OBJECTIVE: Psychotic experiences (PE) are dimensional phenomena in the general population that resemble psychotic symptoms, such as paranoia and hallucinations. This is the first twin study to explore the degree to which tobacco use and PE share genetic or environmental influences. Previous studies on the association between adolescent tobacco use and PE have not considered PE dimensionally, included negative symptoms, or accounted for confounding by sleep disturbance and stressful life events. METHOD: An unselected adolescent twin sample (N = 3,787 pairs; mean age = 16.16 years) reported on PE (paranoia, hallucinations, cognitive disorganization, grandiosity, and anhedonia) and regularity of tobacco use. Parents rated the twins' negative symptoms. Regression analyses were conducted while adjusted for sociodemographic characteristics, prenatal maternal smoking, cannabis use, sleep disturbance, and stressful life events. Bivariate twin modeling was used to estimate the degree of genetic and common and unique environmental influences shared between tobacco use and PE. RESULTS: Regular smokers were significantly more likely to experience paranoia, hallucinations, cognitive disorganization, and negative symptoms (β = 0.17-0.34), but not grandiosity or anhedonia, than nonsmokers, after adjustment for confounders. Paranoia, hallucinations, and cognitive disorganization correlated ≥0.15 with tobacco use (r = 0.15-0.21, all p < .001). Significant genetic correlations (rA=0.37-0.45) were found. Genetic influences accounted for most of the association between tobacco use and paranoia (84%) and cognitive disorganization (81%). Familial influences accounted for 80% of the association between tobacco use and hallucinations. CONCLUSION: Tobacco use and PE during adolescence were associated after adjustment for confounders. They appear to co-occur largely because of shared genetic influences.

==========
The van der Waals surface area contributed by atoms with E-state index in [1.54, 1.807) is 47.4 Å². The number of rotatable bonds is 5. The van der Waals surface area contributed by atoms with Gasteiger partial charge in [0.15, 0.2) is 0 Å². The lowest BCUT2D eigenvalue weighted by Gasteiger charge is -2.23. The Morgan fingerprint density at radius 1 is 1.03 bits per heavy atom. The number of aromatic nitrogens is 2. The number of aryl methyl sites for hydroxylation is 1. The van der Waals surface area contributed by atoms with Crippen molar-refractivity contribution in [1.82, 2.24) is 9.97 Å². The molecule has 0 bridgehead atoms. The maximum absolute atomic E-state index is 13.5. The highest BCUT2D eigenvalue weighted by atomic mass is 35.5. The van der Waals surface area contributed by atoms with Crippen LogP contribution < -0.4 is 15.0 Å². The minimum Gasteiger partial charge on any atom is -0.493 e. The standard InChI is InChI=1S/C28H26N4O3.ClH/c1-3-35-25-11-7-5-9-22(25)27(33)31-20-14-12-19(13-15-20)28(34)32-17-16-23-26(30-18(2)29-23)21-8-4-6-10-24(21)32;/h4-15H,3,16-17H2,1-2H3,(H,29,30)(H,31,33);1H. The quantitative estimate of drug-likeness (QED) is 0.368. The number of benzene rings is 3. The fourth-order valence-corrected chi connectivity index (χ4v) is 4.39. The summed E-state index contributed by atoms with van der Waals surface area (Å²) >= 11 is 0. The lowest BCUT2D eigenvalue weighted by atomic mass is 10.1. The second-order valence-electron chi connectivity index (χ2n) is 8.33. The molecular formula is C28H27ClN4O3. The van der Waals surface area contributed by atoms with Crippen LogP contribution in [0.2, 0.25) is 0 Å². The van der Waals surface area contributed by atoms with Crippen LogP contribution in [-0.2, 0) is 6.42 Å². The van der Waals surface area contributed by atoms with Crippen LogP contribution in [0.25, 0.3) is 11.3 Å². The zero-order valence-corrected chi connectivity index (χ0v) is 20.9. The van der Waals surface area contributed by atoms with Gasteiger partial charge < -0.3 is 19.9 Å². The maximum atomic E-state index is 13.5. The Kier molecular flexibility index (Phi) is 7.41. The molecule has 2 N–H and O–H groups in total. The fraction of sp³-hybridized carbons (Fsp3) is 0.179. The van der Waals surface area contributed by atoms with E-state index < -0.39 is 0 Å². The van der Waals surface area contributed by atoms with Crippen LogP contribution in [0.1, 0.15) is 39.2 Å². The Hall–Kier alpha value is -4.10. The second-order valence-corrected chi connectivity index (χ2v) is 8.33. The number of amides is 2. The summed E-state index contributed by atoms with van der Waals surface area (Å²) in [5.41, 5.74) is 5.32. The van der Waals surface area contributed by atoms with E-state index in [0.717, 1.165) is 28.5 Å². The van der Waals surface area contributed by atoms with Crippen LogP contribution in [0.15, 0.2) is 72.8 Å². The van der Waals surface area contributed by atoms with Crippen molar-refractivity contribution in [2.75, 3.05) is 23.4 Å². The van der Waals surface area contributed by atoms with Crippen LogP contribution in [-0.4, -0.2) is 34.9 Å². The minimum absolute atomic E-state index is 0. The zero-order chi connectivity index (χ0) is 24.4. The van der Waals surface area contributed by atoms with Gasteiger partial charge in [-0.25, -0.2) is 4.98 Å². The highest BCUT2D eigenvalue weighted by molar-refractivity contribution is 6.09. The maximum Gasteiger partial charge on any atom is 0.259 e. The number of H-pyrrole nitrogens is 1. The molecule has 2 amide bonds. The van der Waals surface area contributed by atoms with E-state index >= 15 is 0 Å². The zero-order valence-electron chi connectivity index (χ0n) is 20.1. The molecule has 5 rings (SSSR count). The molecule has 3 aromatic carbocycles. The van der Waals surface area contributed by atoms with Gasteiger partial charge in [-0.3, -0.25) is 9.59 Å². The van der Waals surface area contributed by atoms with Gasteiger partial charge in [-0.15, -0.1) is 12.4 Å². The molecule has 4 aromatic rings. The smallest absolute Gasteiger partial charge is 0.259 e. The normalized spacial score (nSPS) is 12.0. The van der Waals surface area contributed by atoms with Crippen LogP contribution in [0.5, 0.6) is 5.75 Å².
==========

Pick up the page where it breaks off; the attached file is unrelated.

J Am Acad Child Adolesc Psychiatry
267 - 276.e8
cigarette, heritability, psychotic-like experiences, smoking, youth